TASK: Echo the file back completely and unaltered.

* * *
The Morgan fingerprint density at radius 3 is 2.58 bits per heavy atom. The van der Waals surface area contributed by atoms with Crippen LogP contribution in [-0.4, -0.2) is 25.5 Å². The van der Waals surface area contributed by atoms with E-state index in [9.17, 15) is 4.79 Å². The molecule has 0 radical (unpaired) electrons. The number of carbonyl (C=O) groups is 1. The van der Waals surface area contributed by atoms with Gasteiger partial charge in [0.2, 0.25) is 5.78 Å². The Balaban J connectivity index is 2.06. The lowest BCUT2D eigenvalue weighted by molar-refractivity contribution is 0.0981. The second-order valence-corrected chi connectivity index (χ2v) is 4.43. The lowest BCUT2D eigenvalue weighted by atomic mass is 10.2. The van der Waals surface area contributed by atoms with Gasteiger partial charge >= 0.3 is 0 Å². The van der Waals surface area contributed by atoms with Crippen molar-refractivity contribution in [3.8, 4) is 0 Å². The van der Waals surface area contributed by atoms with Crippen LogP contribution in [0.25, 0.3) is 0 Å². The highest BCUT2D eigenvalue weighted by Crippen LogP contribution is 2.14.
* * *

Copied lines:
The Morgan fingerprint density at radius 3 is 2.58 bits per heavy atom. The van der Waals surface area contributed by atoms with Crippen LogP contribution in [-0.4, -0.2) is 25.5 Å². The van der Waals surface area contributed by atoms with E-state index in [9.17, 15) is 4.79 Å². The molecule has 0 radical (unpaired) electrons. The number of carbonyl (C=O) groups is 1. The van der Waals surface area contributed by atoms with Gasteiger partial charge in [0.2, 0.25) is 5.78 Å². The Balaban J connectivity index is 2.06. The lowest BCUT2D eigenvalue weighted by molar-refractivity contribution is 0.0981. The second-order valence-corrected chi connectivity index (χ2v) is 4.43. The lowest BCUT2D eigenvalue weighted by atomic mass is 10.2. The van der Waals surface area contributed by atoms with Gasteiger partial charge >= 0.3 is 0 Å². The van der Waals surface area contributed by atoms with Crippen molar-refractivity contribution in [3.8, 4) is 0 Å². The van der Waals surface area contributed by atoms with Crippen LogP contribution in [0.25, 0.3) is 0 Å². The highest BCUT2D eigenvalue weighted by Crippen LogP contribution is 2.14.